We have even gone beyond that. Now even the general public patronise us, although on a small level because of capacity; we are planning to do more. The Chief of Army Staff, Lieutenant General T.Y. Buratai, has been very supportive and is providing the necessary backing for us to achieve that. His leadership has been unprecedented in helping us to achieve our goals. His professional and focused leadership encourages the business ventures of the Nigerian Army to be growing. We are hoping to achieve this expansion very soon.
Is NADMACO a member of the PMG-MAN and what do you think the government should do to enhance local pharmaceutical manufacturing?
NADMACO has been fully registered with all the drug regulatory agencies, including the National Agency for Foods Drugs Administration and Control (NAFDAC), Pharmacist’s Council of Nigeria (PCN) and the Pharmaceutical Manufacturers Group of Manufacturers Association of Nigeria (PMG-MAN). The company’s products have also been recognised as having met the highest standard achievable.
Talking about what the government should do, we need the government to encourage more local manufacturers by protecting the country from indiscriminate importation of drugs. If you want the local manufacturing industries to grow, there should be strict control on imported finished products through appropriate taxing procedures and other series of control that will make only the necessary products that are not locally produced come in.
We can’t produce all our drug needs locally but if what we produce locally is being replicated overseas, because of cheaper labour, facilities, and power over there, then we can’t be in competition. So those control measures should be directed at ensuring that only the needed products that are not being produced by local manufacturers are allowed to be imported from overseas.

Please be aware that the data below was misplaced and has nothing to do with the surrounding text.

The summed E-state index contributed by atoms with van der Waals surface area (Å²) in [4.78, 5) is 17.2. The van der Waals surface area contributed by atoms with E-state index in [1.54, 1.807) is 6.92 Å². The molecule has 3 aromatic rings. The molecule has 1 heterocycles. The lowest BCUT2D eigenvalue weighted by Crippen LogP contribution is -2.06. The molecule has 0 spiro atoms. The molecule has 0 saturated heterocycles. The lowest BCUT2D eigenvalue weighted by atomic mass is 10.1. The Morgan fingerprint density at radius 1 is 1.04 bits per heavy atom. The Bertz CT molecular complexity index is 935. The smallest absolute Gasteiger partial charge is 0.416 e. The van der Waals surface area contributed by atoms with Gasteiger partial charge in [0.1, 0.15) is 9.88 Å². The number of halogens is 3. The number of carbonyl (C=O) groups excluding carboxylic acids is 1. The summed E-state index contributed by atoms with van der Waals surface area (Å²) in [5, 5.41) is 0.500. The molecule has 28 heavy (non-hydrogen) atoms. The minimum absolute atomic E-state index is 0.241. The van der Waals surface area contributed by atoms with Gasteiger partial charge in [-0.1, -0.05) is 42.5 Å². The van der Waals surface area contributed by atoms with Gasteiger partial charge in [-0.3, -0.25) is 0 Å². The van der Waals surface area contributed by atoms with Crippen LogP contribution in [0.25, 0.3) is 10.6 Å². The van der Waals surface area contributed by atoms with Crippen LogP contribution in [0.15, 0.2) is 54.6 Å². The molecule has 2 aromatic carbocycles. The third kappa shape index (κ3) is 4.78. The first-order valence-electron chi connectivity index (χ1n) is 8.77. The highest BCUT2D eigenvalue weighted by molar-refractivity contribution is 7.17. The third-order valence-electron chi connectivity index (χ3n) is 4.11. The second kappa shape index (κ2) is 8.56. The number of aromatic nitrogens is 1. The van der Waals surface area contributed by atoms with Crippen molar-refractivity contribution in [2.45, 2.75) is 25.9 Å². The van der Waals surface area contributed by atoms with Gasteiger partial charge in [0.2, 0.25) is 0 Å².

If you don’t encourage local manufacturers, we will lose foreign exchange and be a consuming nation. That is not the way to grow the economy.
Is NADMACO into partnership with any local or foreign organisation?
Talking about partnership, we can’t be an island unto ourselves. We are into partnership with some institutions. Even recently, an offer came in and we are looking at the factors and trying to make cost-benefits analysis of it to see what the potentials are.
In what way do you think government can curb the menace of drug counterfeiting?
Government can do a lot. Apart from the fact that we have a lot of enabling legal provisions and laws that provide sanctions for such unacceptable practices, the laws themselves need to be strong to serve as a proper deterrent to offenders involved in faking and adulteration. Some of the laws have been there for long, and so sanctions attached to them are not quite tight. There is need to review some of those laws to strengthen the sanction that comes with such offences because fake drugs are killer drugs. We should proffer sanctions that reflect the seriousness of what faking is all about. Some of the laws need to be strengthened.
Where would you like to see NADMACO in the next few years?
We hope to see NADMACO maintain a steady growth in terms of production capacity and by implication increase our sales and profit margin. We are even looking at expanding towards liquid preparations. As at now, the kind of liquid preparations that we have is powder for reconstitution. Serious consideration has gone into that. We have done cost estimate; we have done a lot of feasibility studies including designs of the new structure to be built. We have done all the drawings and bills of quantities are already sorted out.
Meanwhile, it is funding sources that we are looking at; so we expect more patronage from the general public. The quality of our products are not in doubt and the motto of our company is “quality is our command.” Safety and efficacy are the hallmarks of our products, and of course, quality is not negotiable at NADMACO.
By Adebayo Oladejo & Moses Dike